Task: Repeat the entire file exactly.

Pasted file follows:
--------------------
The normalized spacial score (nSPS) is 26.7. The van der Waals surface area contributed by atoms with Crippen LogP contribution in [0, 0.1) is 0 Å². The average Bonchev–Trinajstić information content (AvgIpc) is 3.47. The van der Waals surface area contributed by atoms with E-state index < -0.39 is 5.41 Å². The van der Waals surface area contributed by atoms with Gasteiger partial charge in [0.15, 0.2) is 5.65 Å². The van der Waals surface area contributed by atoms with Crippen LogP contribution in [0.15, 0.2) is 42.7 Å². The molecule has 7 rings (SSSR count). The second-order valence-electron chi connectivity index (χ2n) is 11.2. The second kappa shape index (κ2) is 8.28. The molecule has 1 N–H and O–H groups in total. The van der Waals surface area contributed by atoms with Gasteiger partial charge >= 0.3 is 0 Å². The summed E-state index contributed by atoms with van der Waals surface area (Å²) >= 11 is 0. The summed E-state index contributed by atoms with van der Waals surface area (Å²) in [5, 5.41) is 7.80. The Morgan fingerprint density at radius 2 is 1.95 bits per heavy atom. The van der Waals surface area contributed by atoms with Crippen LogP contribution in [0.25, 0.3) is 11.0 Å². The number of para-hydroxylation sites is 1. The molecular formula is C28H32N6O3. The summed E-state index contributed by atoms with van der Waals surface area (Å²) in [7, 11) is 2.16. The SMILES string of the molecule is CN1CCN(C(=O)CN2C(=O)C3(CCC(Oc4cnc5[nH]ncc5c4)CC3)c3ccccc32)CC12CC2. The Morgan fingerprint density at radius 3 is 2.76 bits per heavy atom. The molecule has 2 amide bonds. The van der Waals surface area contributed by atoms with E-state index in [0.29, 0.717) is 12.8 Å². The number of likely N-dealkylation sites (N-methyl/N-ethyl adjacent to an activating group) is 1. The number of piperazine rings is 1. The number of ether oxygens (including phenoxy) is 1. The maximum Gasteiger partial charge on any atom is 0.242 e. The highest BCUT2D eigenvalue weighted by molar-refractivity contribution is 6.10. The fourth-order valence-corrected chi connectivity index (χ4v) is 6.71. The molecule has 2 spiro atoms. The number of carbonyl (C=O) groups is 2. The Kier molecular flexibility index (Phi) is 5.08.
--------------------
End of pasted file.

The normalized spacial score (nSPS) is 26.7. The van der Waals surface area contributed by atoms with Crippen LogP contribution in [0, 0.1) is 0 Å². The average Bonchev–Trinajstić information content (AvgIpc) is 3.47. The van der Waals surface area contributed by atoms with E-state index < -0.39 is 5.41 Å². The van der Waals surface area contributed by atoms with Gasteiger partial charge in [0.15, 0.2) is 5.65 Å². The van der Waals surface area contributed by atoms with Crippen LogP contribution in [0.15, 0.2) is 42.7 Å². The molecule has 7 rings (SSSR count). The second-order valence-electron chi connectivity index (χ2n) is 11.2. The second kappa shape index (κ2) is 8.28. The molecule has 1 N–H and O–H groups in total. The van der Waals surface area contributed by atoms with Gasteiger partial charge >= 0.3 is 0 Å². The summed E-state index contributed by atoms with van der Waals surface area (Å²) >= 11 is 0. The summed E-state index contributed by atoms with van der Waals surface area (Å²) in [5, 5.41) is 7.80. The Morgan fingerprint density at radius 2 is 1.95 bits per heavy atom. The van der Waals surface area contributed by atoms with Crippen LogP contribution in [0.25, 0.3) is 11.0 Å². The number of para-hydroxylation sites is 1. The molecular formula is C28H32N6O3. The summed E-state index contributed by atoms with van der Waals surface area (Å²) in [7, 11) is 2.16. The SMILES string of the molecule is CN1CCN(C(=O)CN2C(=O)C3(CCC(Oc4cnc5[nH]ncc5c4)CC3)c3ccccc32)CC12CC2. The Morgan fingerprint density at radius 3 is 2.76 bits per heavy atom. The molecule has 2 amide bonds. The van der Waals surface area contributed by atoms with E-state index in [0.29, 0.717) is 12.8 Å². The number of likely N-dealkylation sites (N-methyl/N-ethyl adjacent to an activating group) is 1. The number of piperazine rings is 1. The number of ether oxygens (including phenoxy) is 1. The maximum Gasteiger partial charge on any atom is 0.242 e. The highest BCUT2D eigenvalue weighted by molar-refractivity contribution is 6.10. The fourth-order valence-corrected chi connectivity index (χ4v) is 6.71. The molecule has 2 spiro atoms. The number of carbonyl (C=O) groups is 2. The Kier molecular flexibility index (Phi) is 5.08.